Spring, Purified, Mineral, or Alkaline: What Is The Best and Healthiest Water to Drink?



When it comes to H2O, what is the healthiest water to drink? Spring, purified, mineral, or alkaline? Let’s explore where the real concern comes into play.

Despite the array of choices, the truth is that water, in its essence, remains just that – water. Caroline West Passerrello, a registered dietitian nutritionist (RDN), and spokesperson for the Academy of Nutrition and Dietetics, points out that the pivotal factor is access to safe and affordable hydration.

So, What Is The Healthiest Water to Drink?

In the grand scheme of hydration, the type of water plays second fiddle to the volume consumed. West Passerrello emphasizes the crucial importance of adequate intake: for adults, around 100 ounces a day or roughly nine to 13 cups.

While some liquid intake is derived from food and other beverages, a substantial portion should stem from plain water.

Neglecting this could inadvertently lead to dehydration, characterized by a range of symptoms including fatigue, chills, constipation, dizziness, and headaches.

Dehydration’s adverse effects extend to bodily functions like temperature regulation, joint lubrication, spinal cord protection, and even the prevention of chronic illnesses.

However, if specific health objectives are in the spotlight, certain enhanced waters, like those enriched with minerals or electrolytes, can provide a minor boost.

For instance, mineral water often contains extra sodium, potassium, or calcium – elements that might align with individual dietary goals. Athletes and recovery scenarios can also benefit from electrolyte-rich water.

Notably, the nutrient content in enhanced waters differs, requiring careful scrutiny of the nutrition label.

In the debate between bottled and tap water, the scales tip toward the latter. While the FDA regulates bottled water, the EPA oversees tap water, adhering to standards outlined in the Safe Drinking Water Act.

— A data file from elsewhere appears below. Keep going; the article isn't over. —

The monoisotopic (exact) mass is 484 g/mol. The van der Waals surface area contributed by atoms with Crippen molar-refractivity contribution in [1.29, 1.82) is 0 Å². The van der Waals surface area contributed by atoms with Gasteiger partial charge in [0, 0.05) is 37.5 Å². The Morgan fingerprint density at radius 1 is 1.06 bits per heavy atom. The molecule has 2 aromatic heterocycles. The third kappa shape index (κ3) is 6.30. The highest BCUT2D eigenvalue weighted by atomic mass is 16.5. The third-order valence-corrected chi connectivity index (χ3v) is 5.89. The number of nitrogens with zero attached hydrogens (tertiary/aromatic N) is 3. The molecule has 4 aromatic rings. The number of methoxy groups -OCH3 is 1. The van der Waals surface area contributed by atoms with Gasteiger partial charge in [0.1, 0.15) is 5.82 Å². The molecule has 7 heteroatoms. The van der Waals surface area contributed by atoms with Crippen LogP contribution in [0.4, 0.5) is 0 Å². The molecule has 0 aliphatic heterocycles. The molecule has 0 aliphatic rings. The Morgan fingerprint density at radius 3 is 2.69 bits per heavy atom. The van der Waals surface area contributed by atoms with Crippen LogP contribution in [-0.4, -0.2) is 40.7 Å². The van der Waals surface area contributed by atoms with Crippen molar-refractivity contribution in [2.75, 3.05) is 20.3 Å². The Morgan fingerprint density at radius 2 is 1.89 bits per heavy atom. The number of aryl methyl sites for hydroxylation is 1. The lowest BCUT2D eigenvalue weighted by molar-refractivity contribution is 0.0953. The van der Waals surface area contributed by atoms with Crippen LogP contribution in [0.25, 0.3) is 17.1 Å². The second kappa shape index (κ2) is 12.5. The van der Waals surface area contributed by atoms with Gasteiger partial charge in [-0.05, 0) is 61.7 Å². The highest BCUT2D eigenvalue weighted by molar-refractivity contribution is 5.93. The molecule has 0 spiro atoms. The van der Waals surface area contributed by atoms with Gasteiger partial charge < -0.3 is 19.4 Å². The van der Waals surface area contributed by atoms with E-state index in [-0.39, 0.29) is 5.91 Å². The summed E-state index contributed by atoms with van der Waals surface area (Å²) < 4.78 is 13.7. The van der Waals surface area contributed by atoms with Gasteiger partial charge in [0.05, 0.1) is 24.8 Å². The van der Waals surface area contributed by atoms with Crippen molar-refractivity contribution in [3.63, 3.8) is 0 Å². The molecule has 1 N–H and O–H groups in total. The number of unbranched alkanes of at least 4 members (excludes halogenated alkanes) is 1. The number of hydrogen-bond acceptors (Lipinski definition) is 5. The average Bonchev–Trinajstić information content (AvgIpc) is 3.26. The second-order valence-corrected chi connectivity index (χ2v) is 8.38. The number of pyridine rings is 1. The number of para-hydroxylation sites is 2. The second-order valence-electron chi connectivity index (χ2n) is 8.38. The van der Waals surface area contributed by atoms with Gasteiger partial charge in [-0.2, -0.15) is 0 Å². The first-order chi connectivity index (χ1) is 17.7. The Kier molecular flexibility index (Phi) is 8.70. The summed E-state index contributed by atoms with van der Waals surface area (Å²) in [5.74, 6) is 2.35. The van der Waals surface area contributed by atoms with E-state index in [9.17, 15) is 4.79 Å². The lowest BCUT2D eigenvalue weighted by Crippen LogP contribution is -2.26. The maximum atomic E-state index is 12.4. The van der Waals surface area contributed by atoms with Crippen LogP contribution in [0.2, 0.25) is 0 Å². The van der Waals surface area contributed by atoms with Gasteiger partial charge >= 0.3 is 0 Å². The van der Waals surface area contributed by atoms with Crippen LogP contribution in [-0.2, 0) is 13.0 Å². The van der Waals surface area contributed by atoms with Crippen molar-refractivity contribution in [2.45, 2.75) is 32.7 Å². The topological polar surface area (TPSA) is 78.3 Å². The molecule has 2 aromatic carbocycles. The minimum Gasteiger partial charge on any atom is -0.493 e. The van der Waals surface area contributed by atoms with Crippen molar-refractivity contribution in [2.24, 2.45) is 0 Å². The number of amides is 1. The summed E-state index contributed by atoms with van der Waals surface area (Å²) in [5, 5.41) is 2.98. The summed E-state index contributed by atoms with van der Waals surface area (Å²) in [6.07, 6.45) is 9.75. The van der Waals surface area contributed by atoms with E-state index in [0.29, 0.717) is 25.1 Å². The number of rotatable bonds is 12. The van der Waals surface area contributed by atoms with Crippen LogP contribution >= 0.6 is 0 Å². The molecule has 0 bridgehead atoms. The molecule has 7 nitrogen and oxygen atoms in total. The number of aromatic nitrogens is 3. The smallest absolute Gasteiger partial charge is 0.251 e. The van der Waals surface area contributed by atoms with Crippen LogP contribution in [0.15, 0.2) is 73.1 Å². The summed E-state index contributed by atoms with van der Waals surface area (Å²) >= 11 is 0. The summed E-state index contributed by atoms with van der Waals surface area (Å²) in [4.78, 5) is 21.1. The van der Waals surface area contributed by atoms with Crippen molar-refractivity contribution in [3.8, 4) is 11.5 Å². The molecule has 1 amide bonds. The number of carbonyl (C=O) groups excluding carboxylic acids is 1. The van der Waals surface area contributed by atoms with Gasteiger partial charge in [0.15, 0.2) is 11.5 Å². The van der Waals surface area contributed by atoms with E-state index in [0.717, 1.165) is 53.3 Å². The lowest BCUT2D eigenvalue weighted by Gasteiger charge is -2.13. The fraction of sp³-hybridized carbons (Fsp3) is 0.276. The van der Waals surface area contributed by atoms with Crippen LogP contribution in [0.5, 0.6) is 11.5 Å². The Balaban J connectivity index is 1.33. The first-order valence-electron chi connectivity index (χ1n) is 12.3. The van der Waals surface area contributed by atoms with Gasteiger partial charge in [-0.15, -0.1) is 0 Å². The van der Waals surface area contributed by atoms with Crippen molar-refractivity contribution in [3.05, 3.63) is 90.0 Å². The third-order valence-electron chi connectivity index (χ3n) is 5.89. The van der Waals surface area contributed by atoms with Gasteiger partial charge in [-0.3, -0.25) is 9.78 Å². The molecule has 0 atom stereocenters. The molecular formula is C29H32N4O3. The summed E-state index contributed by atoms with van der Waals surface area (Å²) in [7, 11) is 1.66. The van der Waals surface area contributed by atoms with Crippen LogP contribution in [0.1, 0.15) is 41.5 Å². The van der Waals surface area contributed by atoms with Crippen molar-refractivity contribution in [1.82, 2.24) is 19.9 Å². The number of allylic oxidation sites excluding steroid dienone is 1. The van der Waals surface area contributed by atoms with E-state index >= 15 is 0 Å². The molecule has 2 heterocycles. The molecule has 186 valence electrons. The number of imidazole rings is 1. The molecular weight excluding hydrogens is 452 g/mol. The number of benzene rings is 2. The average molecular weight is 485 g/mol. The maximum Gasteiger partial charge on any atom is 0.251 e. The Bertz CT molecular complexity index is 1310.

Despite the variance among municipalities, tap water generally earns the “safe to drink” stamp. When contamination concerns arise, communities promptly notify residents, issuing advisories to boil or avoid tap water.

Nonetheless, the evolving scientific understanding of substances like PFAS (per- and poly-fluoroalkyl) complicates matters. These “forever chemicals” – due to their persistence and potential toxicity – have been linked to an array of health issues, spanning from cancer to thyroid ailments, high cholesterol, and pregnancy-related conditions.

To encapsulate, the complexity of water choices condenses to a single, compelling truth: the ultimate criterion for selecting water pivots on its safety, accessibility, and affordability.

While the water’s type might hold marginal relevance, water intake volume undeniably reigns supreme. In a world where water’s abundance isn’t universal, appreciating this luxury stands vital.

Share your thoughts about your choice of healthiest water to drink in the comments below!

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